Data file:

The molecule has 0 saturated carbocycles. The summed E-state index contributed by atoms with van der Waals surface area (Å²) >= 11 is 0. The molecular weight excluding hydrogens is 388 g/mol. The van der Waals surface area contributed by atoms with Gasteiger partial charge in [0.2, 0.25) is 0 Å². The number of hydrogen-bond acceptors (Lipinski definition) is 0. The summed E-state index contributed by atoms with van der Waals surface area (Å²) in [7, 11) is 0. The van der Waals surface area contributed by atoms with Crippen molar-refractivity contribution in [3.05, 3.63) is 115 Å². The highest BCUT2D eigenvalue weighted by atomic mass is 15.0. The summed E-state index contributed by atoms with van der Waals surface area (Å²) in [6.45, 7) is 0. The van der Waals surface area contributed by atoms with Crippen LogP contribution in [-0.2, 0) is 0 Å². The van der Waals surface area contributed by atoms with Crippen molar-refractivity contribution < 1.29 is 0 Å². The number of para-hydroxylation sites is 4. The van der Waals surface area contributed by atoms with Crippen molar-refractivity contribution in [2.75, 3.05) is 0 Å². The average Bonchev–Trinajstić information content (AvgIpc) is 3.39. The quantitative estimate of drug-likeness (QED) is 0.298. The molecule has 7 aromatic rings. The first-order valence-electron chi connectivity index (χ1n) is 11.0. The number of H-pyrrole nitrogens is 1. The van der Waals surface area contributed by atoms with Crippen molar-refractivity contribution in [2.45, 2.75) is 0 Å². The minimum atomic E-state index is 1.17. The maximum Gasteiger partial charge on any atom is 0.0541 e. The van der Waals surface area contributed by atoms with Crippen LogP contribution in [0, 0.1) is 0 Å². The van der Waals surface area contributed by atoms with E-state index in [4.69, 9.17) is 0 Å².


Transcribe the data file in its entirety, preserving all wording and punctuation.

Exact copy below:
The molecule has 0 saturated carbocycles. The summed E-state index contributed by atoms with van der Waals surface area (Å²) >= 11 is 0. The molecular weight excluding hydrogens is 388 g/mol. The van der Waals surface area contributed by atoms with Gasteiger partial charge in [0.2, 0.25) is 0 Å². The number of hydrogen-bond acceptors (Lipinski definition) is 0. The summed E-state index contributed by atoms with van der Waals surface area (Å²) in [7, 11) is 0. The van der Waals surface area contributed by atoms with Crippen molar-refractivity contribution in [3.05, 3.63) is 115 Å². The highest BCUT2D eigenvalue weighted by atomic mass is 15.0. The summed E-state index contributed by atoms with van der Waals surface area (Å²) in [6.45, 7) is 0. The van der Waals surface area contributed by atoms with Crippen LogP contribution in [-0.2, 0) is 0 Å². The van der Waals surface area contributed by atoms with Crippen molar-refractivity contribution < 1.29 is 0 Å². The number of para-hydroxylation sites is 4. The van der Waals surface area contributed by atoms with Crippen molar-refractivity contribution in [2.75, 3.05) is 0 Å². The average Bonchev–Trinajstić information content (AvgIpc) is 3.39. The quantitative estimate of drug-likeness (QED) is 0.298. The molecule has 7 aromatic rings. The first-order valence-electron chi connectivity index (χ1n) is 11.0. The number of H-pyrrole nitrogens is 1. The van der Waals surface area contributed by atoms with Crippen molar-refractivity contribution in [2.45, 2.75) is 0 Å². The minimum atomic E-state index is 1.17. The maximum Gasteiger partial charge on any atom is 0.0541 e. The van der Waals surface area contributed by atoms with Crippen LogP contribution in [0, 0.1) is 0 Å². The van der Waals surface area contributed by atoms with E-state index in [4.69, 9.17) is 0 Å².